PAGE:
Monday, October 23, 2017

Installing Seatbacks!

Well I still seem to be working all the time at my day job and going out of town on trips, so the boat building time has taken a hit. I did get some time this past week and weekend to install the seatbacks.

I had a brad gun that I have never used and bought as a kit many years back. I decided to order some stainless steal brads and use them to hold the seatbacks in place.  I looked at the local big box stores, but they didn't seem to carry any stainless steal brads. There are probably other places you can get them, but I purchased them from Danow Fastening. I bought 2 sizes, but wound up using the 3/4" inch. I would shoot them in at an angle, since they will go through both the seatbacks and framing. This is only an issue in the locker area. You don't want them going through and cutting your hand at a later date. I was very happy with the results and it was a heck of a lot easier than using temporary screws. The brads will be left in.


There have been a lot of little projects before installing the seatbacks that I have done in previous posts (gallows pole base and painting), but I was finally ready to install. I mixed up a big pastry bag of thickened epoxy and spread it out on all the seatback framing. I then installed the seatbacks and used temporary clamps to hold it in place. It took no longer than a minute to shoot a bunch of brads into them to hold down.

Below are a few pictures.


Also note the hole already drilled, coated in epoxy for the gallows pole. I can install the cap and cut out with a router at a later date.


If you look closely at the picture below you will see a little round hole in the bottom next to the transom. This is where I pre-drilled a drain hole for water to drain from the locker. I left the framing short, so it is a natural place for water to drain through.  Thanks to Jeff "Old Soul" for another one of his ideas! 


Next up will be installing the roof deck. I have already finished planning the cleats and will do a quick check this week before installing the deck. I also need to drill the drain holes in the dorade boxes and cut the holes in bulkhead 2 that go into the dorade boxes. I bought inspection plates last week. 


Monday, October 9, 2017

Roof Cleat work, Dorade Boxes and Gallows Pole


Roof Cleats and Dorade Boxes

I finished epoxying all the roof cleats and have started to use a block plane to get the angles correct to install the roof. I don't have any pictures to show, but I am about 1/2 of the way done. I have been using a hand plane and it is taking some time to do. I plan on using a sander to do the final shaping. 

Below is where I was glueing the blocking to the inside of the Dorade boxes. This will provide something to attach the mooring cleats to at the end of the build. I still need to get a hole saw to cut the hole through bulkhead 2.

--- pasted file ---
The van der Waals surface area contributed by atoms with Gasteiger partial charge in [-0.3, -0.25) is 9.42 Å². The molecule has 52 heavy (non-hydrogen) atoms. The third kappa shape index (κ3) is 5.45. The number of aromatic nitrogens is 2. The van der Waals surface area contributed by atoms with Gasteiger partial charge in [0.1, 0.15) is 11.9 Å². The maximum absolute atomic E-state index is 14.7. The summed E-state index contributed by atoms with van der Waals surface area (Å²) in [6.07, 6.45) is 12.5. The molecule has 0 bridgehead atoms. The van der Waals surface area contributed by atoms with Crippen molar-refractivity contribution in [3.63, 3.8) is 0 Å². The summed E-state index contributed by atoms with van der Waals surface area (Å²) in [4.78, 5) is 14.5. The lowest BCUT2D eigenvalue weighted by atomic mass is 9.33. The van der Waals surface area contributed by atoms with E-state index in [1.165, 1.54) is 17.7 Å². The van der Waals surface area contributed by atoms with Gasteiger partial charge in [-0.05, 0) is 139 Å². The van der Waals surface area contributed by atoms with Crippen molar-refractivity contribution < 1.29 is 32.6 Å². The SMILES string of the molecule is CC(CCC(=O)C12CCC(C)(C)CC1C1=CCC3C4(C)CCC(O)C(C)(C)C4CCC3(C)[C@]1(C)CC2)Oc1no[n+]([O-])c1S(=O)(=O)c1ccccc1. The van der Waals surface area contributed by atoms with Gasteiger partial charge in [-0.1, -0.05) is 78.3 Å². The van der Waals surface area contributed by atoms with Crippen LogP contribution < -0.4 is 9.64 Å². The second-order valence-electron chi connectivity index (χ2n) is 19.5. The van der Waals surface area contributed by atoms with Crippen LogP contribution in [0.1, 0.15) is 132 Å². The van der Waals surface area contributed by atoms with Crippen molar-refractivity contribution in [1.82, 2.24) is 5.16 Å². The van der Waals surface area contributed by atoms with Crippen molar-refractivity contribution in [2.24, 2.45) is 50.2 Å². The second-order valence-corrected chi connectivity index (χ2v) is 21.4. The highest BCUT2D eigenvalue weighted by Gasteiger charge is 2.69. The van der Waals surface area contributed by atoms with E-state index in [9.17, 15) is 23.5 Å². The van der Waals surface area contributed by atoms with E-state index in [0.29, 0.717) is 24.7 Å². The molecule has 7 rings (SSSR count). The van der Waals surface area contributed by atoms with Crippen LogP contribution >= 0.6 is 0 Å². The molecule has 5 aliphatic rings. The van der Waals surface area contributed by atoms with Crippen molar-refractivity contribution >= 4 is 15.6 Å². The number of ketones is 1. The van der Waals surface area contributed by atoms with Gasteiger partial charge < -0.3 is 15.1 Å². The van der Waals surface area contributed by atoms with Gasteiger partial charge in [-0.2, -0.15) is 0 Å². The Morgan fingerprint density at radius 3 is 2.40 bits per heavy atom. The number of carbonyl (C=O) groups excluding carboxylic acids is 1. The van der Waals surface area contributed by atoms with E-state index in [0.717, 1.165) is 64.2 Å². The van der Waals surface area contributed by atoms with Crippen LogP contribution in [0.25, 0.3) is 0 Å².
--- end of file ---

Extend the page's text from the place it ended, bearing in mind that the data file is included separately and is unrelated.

Dorade Box Mooring Cleat blocking

In between working on other tasks, I applied 3 coats of epoxy to the underside of the roof. I am thinking if I want this natural or whether to paint it. I still have a little time to decide.




Gallows Pole

I have been thinking a lot about the pole installation for the boom gallows. I purchased the hardware kit from CLC and was concerned about the poles lining up to the flanges that are installed inside the lockers on the seat backs. I figured it would easier to do any work in the locker without the seat backs installed. In my case I was right.  I made a temporary boom out of a 2X4 using the pattern provided.
I then held it up and determined where I should drill the holes for the poles on the blocking I installed.  Per the manual you need to cut off one edge of the flange (see below), so that it will fit properly in the locker.  To do this I tried a cutoff tool on my Dremel tool, but that didn't work very good. I decided to use a hack saw, which was a lot of work, but I got the job done. To hold them I bolted the flanges to a scrap piece of wood, so I had something to clamp down.


Flange bolted to scrap wood. 

End result with edge of flange cut off. 

 I next installed the boom with poles through the new holes that I had drilled in the seat back. Unfortunately, even with the edge cut off of the flange, they did not line up properly. They were not straight vertical. I then decided to cut a small piece of blocking to raise the flange and that did the trick. I then had to sand through the finished painting I had done and then I epoxied the blocks in place. I have already applied multiple coats of epoxy and 2 coats of primer as well as applied epoxy to the inside of the hole I drilled. Once I epoxy the seat back tops, I will just drill a hole from underneath and use a route to expand the 1" hole in the top.


Doing a test fit of the gallows. 

Blocking to raise the flange.  

Hole drilled and flange painted. 
 I will put a couple coats of Brightside top coat on the blocking and then I should be ready to install the seat backs.